Proprietary companies can support ODF too, and then their products are in the running for government orders, just like anyone else's. So no company sponsored an event, arranged to invite Quinn to come and speak, to push their product on him. ODF is not a product. It's a format any company in the world is free to use, including Microsoft. Massachusetts' decision to use ODF doesn't tell us whose applications it will someday buy. That is entirely open. That makes this entire "investigation" incredibly off-target.
Oram explains something else that is very pertinent:
Now someone in state government is claiming Quinn should have listed all the companies that sponsored the conferences, to allay fears that these companies were trying to gain underhanded influence. By this standard, a speaker who gets free admission to a conference such as LinuxWorld Expo or O'Reilly's Open Source conference would have to list that his trip was paid for by Intel, Sun, Dell, and any other of the one or two dozen companies listed as sponsors--even Microsoft!...
Attending a conference, however, does not necessarily mean one comes in contact with a company representative. Usually, to actually interact with that company, an attendee has to take the deliberate step of arranging a meeting; otherwise he's unlikely even to get a demo at a booth. A speaker at a conference is likely to come in, deliver a speech, and leave without ever seeing a company representative.
And so a man's good name is dragged through the mud. Here's Andy Updegrove's reaction:
I'm not suggesting, of course, that conflict of interest rules are not serious and necessary - they are both. However, Quinn is being faulted for not disclosing the identity of those who sponsored his trips, and the nature of any business dealings the ITD might have them. And speakers are invited, and their fees are paid, by conference organizers, and not individual sponsors, a distinction that the Globe fails to make:
Even though a galaxy of computer companies are listed as sponsors of many of the conferences, Quinn did not list any of them on his authorization forms or the business relationships any of them have with the Commonwealth.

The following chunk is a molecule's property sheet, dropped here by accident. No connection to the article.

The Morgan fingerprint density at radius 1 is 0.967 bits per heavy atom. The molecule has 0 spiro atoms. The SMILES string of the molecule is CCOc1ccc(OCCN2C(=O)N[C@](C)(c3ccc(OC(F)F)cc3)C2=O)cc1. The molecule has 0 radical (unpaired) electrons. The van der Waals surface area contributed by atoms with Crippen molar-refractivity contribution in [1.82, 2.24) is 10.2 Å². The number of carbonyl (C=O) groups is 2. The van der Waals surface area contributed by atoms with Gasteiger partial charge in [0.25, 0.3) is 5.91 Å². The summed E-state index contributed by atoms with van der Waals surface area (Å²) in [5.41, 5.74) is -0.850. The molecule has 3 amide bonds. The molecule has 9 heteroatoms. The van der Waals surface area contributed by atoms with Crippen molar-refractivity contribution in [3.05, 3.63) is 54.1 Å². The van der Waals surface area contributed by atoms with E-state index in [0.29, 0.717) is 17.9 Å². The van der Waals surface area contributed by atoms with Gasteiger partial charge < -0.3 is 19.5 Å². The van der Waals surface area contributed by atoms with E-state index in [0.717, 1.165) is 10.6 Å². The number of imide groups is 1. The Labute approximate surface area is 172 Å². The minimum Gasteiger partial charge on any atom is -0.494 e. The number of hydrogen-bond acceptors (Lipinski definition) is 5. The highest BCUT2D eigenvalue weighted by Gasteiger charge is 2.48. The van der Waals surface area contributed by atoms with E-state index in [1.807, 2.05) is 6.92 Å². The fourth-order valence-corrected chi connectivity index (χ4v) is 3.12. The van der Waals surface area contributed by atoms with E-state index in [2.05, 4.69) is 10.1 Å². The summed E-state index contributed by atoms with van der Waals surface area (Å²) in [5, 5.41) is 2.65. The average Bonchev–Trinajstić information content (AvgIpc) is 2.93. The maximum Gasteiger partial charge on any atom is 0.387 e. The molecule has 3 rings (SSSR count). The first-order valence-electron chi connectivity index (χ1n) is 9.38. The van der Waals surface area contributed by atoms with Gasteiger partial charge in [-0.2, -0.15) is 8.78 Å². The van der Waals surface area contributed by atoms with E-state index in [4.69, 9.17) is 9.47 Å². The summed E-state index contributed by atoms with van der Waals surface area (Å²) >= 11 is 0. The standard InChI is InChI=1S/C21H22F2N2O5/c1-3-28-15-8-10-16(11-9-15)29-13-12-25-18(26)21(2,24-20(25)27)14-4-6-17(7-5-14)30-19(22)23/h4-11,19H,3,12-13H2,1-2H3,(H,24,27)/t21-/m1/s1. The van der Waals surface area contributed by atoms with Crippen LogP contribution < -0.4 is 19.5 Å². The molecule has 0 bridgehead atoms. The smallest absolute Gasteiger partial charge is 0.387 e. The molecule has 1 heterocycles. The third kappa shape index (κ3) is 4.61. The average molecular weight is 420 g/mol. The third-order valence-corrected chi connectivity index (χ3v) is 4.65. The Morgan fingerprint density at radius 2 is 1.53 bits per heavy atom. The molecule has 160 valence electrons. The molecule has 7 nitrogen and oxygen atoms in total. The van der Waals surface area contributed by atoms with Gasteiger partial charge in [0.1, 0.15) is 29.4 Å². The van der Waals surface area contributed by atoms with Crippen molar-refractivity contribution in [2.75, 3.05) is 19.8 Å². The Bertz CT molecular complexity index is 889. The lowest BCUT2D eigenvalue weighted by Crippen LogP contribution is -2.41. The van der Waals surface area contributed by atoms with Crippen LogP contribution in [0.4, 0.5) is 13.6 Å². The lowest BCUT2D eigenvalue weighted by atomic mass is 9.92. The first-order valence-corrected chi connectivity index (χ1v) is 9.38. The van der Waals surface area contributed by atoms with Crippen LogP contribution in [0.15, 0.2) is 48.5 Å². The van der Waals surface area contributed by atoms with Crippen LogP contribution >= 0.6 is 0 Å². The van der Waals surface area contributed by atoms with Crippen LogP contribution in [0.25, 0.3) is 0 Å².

One wonders whether anyone would have been better off if Quinn had stapled a page of logos to an authorization form and added "We buy some or all of our products from these companies." The article also notes that Quinn told them that he frequently took night flights to lessen time away from the job - hardly the way to take a junket.
The big question, of course, is whether the Globe thought to look into Quinn's travel vouchers on its own, or whether it was suggested to them that they just might want to start asking questions on such an unlikely topic.
That's a good question. As long as Governor Romney is investigating, could they also investigate whether this story was suggested to The Boston Globe by Microsoft, its PR firm, or any politicians locally that have received contributions from Microsoft?
Microsoft can support ODF. It just doesn't want to. And why not? Might it be because they like being a monopoly and wish to keep everyone tightly stuck in their monopoly grip? Here's my opinion: Microsoft has too much money, too many lobbyists, too much power, and not enough ethics. There. I've said it. God knows what they'll do to me to retaliate, but it's still true. No matter what they say or do, it's true. And while this story reflects badly on the Boston Globe, it also taints Microsoft, and that's true whether or not they directly made this character assassination happen.
ODF is a good format. It does what Massachusetts needs to do. It does things that Microsoft's competing format wouldn't, which is likely why after the decision to go with ODF was announced, Microsoft changed the license on their XML format to make it more open. That action alone ought to tell you that there was, indeed, something wrong with their license before, and Massachusetts was tech-savvy and license-aware enough to realize it. That is why they chose ODF, because it was more open. End of story.
Here's my question to the Boston Globe. If, after the investigation of Mr. Quinn's I-dotting is concluded, you find that Mr. Quinn is exonerated, will you put that story on page one too?
Attacking those that made the decision to go with ODF in what appears to be a cynical and scurrilous effort to destroy a man's good name is dirty pool.
No. It's worse than that. It's a sin and a shame.
And so it happens that The Boston Globe threw some mud on Peter Quinn, and it landed on The Boston Globe. And, in my view, on Microsoft.
Updated: I can't resist. One anonymous reader sees a silver lining here, leaving this comment about the Boston Globe article: "Well, one good thing might come out of this -- they might write all their stories
in Microsoft .doc format and so they will be lost to history in ten years or so."